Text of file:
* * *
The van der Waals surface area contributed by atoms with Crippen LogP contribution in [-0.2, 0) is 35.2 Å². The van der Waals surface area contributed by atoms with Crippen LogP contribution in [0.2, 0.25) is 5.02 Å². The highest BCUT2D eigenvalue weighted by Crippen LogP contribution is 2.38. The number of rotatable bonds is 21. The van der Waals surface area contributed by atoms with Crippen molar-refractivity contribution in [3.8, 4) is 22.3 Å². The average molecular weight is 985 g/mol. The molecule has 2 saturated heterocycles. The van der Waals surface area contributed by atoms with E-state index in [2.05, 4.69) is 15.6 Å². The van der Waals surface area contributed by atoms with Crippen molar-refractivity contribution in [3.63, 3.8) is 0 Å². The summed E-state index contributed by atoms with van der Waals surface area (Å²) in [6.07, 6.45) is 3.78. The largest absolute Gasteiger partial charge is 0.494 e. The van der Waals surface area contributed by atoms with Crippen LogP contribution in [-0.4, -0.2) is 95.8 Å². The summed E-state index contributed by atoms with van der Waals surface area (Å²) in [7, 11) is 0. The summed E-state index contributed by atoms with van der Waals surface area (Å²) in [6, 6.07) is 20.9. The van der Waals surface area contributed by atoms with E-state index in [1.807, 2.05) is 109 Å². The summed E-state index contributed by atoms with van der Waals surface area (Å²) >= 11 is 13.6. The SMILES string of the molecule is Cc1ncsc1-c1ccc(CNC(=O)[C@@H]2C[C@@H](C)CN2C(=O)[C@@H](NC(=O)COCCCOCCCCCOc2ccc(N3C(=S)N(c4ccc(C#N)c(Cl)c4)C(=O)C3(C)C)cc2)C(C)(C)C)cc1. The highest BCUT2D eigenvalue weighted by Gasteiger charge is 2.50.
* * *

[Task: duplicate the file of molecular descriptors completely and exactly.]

The van der Waals surface area contributed by atoms with Crippen LogP contribution in [-0.2, 0) is 35.2 Å². The van der Waals surface area contributed by atoms with Crippen LogP contribution in [0.2, 0.25) is 5.02 Å². The highest BCUT2D eigenvalue weighted by Crippen LogP contribution is 2.38. The number of rotatable bonds is 21. The van der Waals surface area contributed by atoms with Crippen molar-refractivity contribution in [3.8, 4) is 22.3 Å². The average molecular weight is 985 g/mol. The molecule has 2 saturated heterocycles. The van der Waals surface area contributed by atoms with E-state index in [2.05, 4.69) is 15.6 Å². The van der Waals surface area contributed by atoms with Crippen molar-refractivity contribution in [3.63, 3.8) is 0 Å². The summed E-state index contributed by atoms with van der Waals surface area (Å²) in [6.07, 6.45) is 3.78. The largest absolute Gasteiger partial charge is 0.494 e. The van der Waals surface area contributed by atoms with Crippen LogP contribution in [-0.4, -0.2) is 95.8 Å². The summed E-state index contributed by atoms with van der Waals surface area (Å²) in [7, 11) is 0. The summed E-state index contributed by atoms with van der Waals surface area (Å²) in [6, 6.07) is 20.9. The van der Waals surface area contributed by atoms with E-state index in [1.807, 2.05) is 109 Å². The summed E-state index contributed by atoms with van der Waals surface area (Å²) >= 11 is 13.6. The SMILES string of the molecule is Cc1ncsc1-c1ccc(CNC(=O)[C@@H]2C[C@@H](C)CN2C(=O)[C@@H](NC(=O)COCCCOCCCCCOc2ccc(N3C(=S)N(c4ccc(C#N)c(Cl)c4)C(=O)C3(C)C)cc2)C(C)(C)C)cc1. The highest BCUT2D eigenvalue weighted by Gasteiger charge is 2.50.